This presentation will share work done in collaboration with the Carnegie Mellon University Office of Residential Education and Center for Student Diversity and Inclusion where students used diagramming and conversation to explore aspects of social identity, and a card game/training program that was developed through an iterative process with design students. This presentation will discuss these artifacts, and propose a model describing a range of approaches by which things might moderate difficult conversation that may be useful for further work in this area.

Flores, F. (2012). Conversations for Action and Collected Essays. (M. F. Letelier, Ed.) (1st ed.). North Charleston, South Carolina: CreateSpace Independent Publishing Platform.

Sanders, E. B., & William, C. T. (2001). Harnessing People’s Creativity : Ideation and Expression through Visual Communication. In J. Langford & D. McDonagh-Philp (Eds.), Focus Groups: Supporting Effective Product Development. Taylor and Francis.

Stone, D., Patton, B., & Heen, S. (2010). Difficult conversations: how to discuss what matters most  (2. ed., 10). New York: Penguin Books.

This research was presented at the Design Incubation Colloquium 6.1: Quinnipiac University on October 5, 2019.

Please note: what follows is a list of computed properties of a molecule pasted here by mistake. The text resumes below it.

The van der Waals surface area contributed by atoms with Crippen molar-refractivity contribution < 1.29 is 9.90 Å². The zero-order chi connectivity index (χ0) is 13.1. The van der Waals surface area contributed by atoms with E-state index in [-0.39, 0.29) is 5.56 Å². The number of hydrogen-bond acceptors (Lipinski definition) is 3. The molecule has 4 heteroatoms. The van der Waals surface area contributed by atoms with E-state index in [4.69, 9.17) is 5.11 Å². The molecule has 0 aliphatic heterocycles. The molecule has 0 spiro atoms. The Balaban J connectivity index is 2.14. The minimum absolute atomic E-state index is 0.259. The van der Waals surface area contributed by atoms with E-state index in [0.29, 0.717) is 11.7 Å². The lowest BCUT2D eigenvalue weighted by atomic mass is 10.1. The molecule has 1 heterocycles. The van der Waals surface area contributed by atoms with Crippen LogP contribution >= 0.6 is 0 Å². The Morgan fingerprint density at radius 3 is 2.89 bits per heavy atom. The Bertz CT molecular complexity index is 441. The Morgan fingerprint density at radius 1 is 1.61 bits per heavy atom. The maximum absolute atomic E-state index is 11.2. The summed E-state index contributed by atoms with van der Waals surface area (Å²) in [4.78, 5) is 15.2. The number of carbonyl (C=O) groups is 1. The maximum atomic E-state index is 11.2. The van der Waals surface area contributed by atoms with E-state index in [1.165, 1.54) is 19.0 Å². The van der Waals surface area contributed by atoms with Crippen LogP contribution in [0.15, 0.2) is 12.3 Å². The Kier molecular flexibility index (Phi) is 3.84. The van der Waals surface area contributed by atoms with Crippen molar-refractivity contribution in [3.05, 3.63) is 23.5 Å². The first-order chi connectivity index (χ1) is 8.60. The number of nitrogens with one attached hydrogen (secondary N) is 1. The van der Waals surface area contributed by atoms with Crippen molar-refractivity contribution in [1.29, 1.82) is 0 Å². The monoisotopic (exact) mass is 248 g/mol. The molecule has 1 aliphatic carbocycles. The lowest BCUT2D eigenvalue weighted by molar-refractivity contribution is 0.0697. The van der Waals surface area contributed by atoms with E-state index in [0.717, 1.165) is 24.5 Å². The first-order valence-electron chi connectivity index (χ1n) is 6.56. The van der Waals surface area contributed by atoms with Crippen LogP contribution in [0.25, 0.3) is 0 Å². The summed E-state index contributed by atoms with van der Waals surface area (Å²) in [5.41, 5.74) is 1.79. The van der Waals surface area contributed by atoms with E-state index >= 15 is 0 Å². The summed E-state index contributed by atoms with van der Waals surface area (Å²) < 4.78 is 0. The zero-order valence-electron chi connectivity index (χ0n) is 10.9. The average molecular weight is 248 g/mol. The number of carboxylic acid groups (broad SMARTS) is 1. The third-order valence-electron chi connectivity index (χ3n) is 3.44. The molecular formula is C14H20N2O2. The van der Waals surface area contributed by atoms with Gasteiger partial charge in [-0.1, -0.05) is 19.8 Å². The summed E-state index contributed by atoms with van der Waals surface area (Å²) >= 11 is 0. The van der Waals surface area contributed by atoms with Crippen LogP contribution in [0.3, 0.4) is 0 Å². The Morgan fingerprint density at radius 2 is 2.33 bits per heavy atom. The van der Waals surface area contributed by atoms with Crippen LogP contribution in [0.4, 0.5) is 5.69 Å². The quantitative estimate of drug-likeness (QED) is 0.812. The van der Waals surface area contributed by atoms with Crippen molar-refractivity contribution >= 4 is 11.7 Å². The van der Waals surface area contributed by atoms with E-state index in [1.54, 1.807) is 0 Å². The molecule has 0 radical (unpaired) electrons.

Disrupting Genius: A Dialogical Approach to Design Pedagogy

Disruptive making methods to teach collaboration, discourage individual bias, and support understanding and connection amongst design students.

Bree McMahon 
Assistant Professor 
University of Arkansas

Rachael L. Paine 
Adjunct Professor
North Carolina State University

We are interested in examining the theme of ego and idea hoarding in student studios and design culture, methods for disrupting the existing monological status quo approach to design pedagogy, and opportunities for future culture shifts. During a short presentation, we will examine these themes and the outcomes of a classroom workshop case study which employed disruptive making methods to teach collaboration, discourage individual bias, and support understanding and connection amongst design students.